Mali’s Junta Renews Assault on Political Opposition

Release, Drop Charges Against 11 People Wrongfully Arrested

  • By: Ilaria Allegrozzi | Senior Sahel Researcher
  • Photo: The leader of Mali’s junta, Col. Assimi Goïta, center, in Bamako, Mali, September 22, 2022. © 2022 AP Photo

Mali’s military junta arrested 11 opposition figures last week in the authorities’ latest assault on the political opposition.

On June 20, gendarmes surrounded a private home in Bamako, Mali’s capital, and arrested members of the country’s main opposition coalition, known as March 31 Declaration’s Opposition Platform (Plateforme d’opposition de la Déclaration du 31 mars).

One of those arrested, Mohamed Ali Bathily, a lawyer and former minister, was released on June 21. The 10 others were presented before a judge on June 24, after the legal deadline for custody –72 hours under Malian law – had expired. They were charged with “conspiracy against the government” and “undermining public order,” among other offenses, and then transferred to pretrial custody. Legal sources expect them to remain in detention until trial.

The military junta seized power in a 2021 coup. Last March, the platform, which includes more than 80 political parties and associations, called for a return to constitutional order and the organization of presidential elections. In response, in April, the council of ministers adopted a decree suspending the activities of political parties and associations “until further notice.” The Malian communications regulatory body directed all media to stop “broadcasting and publishing the activities” of political parties and associations.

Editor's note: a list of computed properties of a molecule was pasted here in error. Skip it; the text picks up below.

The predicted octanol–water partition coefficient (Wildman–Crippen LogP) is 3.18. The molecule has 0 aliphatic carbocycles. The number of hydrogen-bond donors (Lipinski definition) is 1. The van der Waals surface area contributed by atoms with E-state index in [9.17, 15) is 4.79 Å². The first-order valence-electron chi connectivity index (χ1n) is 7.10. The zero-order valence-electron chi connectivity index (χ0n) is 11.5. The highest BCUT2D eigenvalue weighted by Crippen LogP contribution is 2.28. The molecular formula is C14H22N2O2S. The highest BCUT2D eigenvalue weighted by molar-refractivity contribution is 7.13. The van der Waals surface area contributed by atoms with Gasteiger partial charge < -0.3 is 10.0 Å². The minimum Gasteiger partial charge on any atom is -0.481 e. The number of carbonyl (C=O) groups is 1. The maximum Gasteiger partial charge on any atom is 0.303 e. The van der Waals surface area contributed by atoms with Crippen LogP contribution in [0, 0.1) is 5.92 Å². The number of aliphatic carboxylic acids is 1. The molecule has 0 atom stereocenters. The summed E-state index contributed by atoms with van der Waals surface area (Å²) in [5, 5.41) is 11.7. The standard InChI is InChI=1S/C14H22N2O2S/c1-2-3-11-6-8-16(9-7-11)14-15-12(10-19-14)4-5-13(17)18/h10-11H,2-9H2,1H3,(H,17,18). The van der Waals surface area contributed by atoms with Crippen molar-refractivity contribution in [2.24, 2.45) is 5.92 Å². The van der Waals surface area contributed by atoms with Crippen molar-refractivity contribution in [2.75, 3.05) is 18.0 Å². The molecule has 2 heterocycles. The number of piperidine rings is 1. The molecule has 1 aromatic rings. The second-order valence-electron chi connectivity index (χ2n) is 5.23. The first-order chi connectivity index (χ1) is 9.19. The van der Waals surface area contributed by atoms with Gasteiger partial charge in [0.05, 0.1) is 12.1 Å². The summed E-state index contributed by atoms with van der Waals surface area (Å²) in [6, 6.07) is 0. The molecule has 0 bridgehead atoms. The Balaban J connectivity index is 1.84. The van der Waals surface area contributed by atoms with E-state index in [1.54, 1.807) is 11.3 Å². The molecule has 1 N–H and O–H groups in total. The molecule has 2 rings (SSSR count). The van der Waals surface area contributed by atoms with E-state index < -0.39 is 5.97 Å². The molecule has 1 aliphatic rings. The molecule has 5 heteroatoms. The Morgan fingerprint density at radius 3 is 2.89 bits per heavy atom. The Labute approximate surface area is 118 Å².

In September 2023, the junta announced that the elections, scheduled for March, would be delayed indefinitely for technical reasons. In May, Col. Assimi Goïta, the head of the junta, received recommendations ensuing from a “national dialogue” – a consultation process boycotted by most of Mali’s political parties – requesting the extension of the transition period for the junta to rule from “two to five years.”

In a June 20 statement, the opposition platform denounced the arrest of their members as “yet another violation of fundamental freedoms,” and called on their supporters to remain mobilized.

Since the military coup, Mali’s junta has increasingly cracked down on peaceful dissent, political opposition, civil society, and the media, shrinking the country’s civic and political space. Authorities dissolved political and civil society organizations, forcibly disappeared a whistleblower, and arrested journalists.

Instead of prosecuting political opponents, Malian authorities should protect everyone’s rights to freedom of expression, association, and peaceful assembly in accordance with Mali’s obligations under international human rights law. They should immediately release and drop charges against all those wrongfully arrested.

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